Caregivers are some of the most important people in the world. They provide hope, guidance, and help to members of the epilepsy community. For those who are new to being a caregiver, learning as much as you can about epilepsy is vital. Not only will this help you advocate for your loved one, but it will also help everyone make better treatment decisions, lifestyle choices, and strategies with healthcare providers.
Although everyone’s epilepsy journey is different, below is a list of basic terms you can use to navigate the responsibilities that come with being a caregiver.
Neurologist: A medical doctor that specializes in treating diseases of the brain, spinal cord, and nerves. A primary care physician may direct you to a neurologist if they suspect your loved one is having seizures. For many patients, a neurologist can successfully diagnose and treat seizures.
Epileptologist or Epilepsy Specialist: Sometimes, seizures are difficult to diagnose or control. In this case, visiting an epileptologist or epilepsy specialist is beneficial. Epileptologists are neurologists that specialize in the treatment of epilepsy. Their expertise can help narrow down treatment options as well as explore alternative treatments such as surgery or dietary therapy.
Epilepsy Centers: If your loved one has trouble controlling their seizures, an epilepsy center can provide specialized care that other physicians may not be able to provide. Epilepsy centers have experts in the diagnosis, evaluation, and treatment of epilepsy.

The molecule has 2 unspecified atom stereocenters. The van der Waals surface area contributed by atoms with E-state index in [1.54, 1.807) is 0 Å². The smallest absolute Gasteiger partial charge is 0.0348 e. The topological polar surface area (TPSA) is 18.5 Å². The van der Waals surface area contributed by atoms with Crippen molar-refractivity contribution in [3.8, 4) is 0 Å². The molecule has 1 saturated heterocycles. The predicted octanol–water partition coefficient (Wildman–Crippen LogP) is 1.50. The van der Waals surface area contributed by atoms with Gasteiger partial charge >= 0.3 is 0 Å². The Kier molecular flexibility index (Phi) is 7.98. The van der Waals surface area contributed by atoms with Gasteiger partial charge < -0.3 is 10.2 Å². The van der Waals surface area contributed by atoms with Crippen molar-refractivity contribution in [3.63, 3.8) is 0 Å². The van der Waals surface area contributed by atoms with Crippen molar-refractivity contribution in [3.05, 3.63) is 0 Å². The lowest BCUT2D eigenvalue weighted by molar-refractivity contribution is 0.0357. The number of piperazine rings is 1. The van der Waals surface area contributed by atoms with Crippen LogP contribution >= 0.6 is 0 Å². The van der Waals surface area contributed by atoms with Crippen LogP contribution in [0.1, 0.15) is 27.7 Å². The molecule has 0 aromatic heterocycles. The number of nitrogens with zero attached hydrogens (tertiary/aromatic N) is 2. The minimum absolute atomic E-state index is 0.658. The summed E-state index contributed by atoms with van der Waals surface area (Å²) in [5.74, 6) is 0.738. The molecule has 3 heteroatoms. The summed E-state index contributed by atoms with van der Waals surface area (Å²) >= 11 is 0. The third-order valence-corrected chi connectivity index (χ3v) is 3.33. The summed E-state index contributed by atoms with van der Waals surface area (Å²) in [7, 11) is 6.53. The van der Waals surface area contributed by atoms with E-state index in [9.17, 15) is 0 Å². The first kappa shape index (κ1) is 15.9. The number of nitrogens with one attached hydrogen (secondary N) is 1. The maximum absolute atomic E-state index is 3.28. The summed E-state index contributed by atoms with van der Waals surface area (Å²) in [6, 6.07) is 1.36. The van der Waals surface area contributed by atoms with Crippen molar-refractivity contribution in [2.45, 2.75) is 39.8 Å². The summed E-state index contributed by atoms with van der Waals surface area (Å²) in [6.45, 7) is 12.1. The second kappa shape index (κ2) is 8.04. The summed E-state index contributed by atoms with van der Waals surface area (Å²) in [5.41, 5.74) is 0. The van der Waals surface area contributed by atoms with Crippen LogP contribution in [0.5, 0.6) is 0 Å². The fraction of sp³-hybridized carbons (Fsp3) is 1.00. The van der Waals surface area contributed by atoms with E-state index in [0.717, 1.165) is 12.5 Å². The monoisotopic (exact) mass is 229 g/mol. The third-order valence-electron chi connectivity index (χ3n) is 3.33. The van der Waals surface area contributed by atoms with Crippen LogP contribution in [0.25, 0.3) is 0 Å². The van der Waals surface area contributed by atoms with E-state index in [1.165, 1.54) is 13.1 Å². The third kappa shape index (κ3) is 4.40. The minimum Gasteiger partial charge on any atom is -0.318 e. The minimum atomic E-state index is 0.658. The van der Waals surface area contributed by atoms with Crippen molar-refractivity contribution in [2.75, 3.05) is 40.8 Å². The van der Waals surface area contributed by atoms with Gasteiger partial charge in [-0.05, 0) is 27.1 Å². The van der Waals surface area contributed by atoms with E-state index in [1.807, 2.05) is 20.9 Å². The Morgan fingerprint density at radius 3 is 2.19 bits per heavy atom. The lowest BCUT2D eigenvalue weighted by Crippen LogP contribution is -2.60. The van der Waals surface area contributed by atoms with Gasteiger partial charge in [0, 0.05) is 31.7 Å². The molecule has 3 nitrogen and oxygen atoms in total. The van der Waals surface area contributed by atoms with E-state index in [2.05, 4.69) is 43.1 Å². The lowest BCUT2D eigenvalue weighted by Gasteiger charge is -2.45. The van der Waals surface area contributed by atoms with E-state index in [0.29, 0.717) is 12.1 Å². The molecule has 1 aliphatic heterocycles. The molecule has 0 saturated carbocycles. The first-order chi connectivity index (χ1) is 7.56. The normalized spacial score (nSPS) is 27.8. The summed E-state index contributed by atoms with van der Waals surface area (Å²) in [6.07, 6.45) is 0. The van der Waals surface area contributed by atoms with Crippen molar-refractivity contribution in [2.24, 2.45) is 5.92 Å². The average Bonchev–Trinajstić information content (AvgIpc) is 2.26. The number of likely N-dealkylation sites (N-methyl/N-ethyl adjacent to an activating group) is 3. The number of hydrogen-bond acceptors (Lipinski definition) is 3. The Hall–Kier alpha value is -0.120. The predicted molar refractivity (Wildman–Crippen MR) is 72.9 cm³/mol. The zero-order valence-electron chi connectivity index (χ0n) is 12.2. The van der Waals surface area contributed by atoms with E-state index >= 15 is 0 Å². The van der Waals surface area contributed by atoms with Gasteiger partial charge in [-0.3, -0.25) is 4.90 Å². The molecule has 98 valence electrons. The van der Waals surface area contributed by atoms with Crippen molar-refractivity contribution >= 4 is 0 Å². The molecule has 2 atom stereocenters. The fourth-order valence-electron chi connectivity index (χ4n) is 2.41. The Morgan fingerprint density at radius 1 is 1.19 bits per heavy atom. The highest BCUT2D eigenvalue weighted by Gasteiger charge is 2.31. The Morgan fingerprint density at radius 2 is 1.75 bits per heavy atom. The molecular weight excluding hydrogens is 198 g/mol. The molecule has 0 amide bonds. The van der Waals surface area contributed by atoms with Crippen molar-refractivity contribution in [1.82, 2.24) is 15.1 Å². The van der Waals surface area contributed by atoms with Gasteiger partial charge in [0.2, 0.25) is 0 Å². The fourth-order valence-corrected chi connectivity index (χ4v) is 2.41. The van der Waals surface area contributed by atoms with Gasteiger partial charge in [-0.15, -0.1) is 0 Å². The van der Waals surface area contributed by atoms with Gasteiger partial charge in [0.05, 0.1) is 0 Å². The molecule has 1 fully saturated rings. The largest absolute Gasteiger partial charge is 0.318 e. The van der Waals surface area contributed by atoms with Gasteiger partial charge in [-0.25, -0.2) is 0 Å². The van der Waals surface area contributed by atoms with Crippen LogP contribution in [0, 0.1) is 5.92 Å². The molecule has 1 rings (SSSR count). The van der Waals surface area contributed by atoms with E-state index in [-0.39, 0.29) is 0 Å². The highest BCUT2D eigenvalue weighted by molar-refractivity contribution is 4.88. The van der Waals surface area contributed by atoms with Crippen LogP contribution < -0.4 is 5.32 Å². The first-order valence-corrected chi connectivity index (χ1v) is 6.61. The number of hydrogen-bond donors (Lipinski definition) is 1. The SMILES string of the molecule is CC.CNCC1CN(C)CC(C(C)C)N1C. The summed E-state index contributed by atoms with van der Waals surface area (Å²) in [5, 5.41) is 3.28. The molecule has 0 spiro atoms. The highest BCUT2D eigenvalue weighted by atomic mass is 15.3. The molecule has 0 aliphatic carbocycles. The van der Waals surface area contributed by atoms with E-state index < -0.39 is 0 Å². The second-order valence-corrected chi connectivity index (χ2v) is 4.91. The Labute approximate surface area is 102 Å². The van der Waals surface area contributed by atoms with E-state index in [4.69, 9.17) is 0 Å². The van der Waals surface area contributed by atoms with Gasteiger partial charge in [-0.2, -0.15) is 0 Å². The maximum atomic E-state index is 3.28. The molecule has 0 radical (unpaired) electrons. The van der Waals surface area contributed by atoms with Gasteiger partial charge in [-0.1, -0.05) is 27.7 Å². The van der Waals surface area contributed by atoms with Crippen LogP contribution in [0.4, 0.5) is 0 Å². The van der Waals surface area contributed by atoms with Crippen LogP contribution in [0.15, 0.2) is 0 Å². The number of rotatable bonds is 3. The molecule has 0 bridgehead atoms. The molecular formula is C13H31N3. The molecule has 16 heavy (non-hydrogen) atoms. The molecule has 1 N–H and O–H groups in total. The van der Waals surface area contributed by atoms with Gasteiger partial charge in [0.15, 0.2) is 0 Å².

Electroencephalography (EEG): A safe and painless test that uses electrodes placed on the scalp to measure the brain’s electrical activity. EEG’s are designed to detect abnormal brain waves which could indicate the presence of seizures or epilepsy.
Neuroimaging: Sometimes epilepsy is caused by changes in the structure of the brain. These can be such things as too much spinal fluid, scar tissue, or a tangle of blood vessels. Tests that can take pictures of the brain can tell doctors whether your loved one has one of these conditions. These tests are performed to look for the cause of seizures (which can be identified for about half of patients) or to make sure that another medical condition isn’t present. MRI (magnetic resonance imaging) and CT (computer tomography) scans are two of the most common types of neuroimaging used in the diagnosis of epilepsy.
Aura: The first symptom of a seizure which is considered part of the seizure. Often the aura is an indescribable feeling. Other times it’s easy to recognize and may be a change in feeling, sensation, thought, or behavior that is similar each time a seizure occurs. Many people who experience seizures may have an aura, but some do not have any aura or warning at all.
Absence Seizures: A seizure that causes a short period of “blanking out” or staring into space. An absence seizure is a generalized onset seizure, which means it begins in both sides of the brain at the same time. An older term for these types of seizures is "petite mal.”
Focal Onset Aware Seizures: Seizures that begin on one side of the brain. They were previously called partial seizures. These are the most common type of seizure experienced by people with epilepsy. For short, the term focal seizure can be used. The person has no loss of awareness during this type of seizure. These were previously referred to as “simple partial seizures.”
Focal Onset Impaired Awareness Seizures: Like focal onset aware seizures, these seizures begin in on one side of the brain. However, these seizures cause someone to have a change in their level of awareness. These were previously called “complex partial seizures.”
Tonic-clonic Seizures: This type of seizure (also called a convulsion) is what most people think of when they hear the word "seizure." An older term for this type of seizure is "grand mal." As implied by the name, they combine the characteristics of tonic and clonic seizures. Tonic means stiffening, and clonic means rhythmical jerking.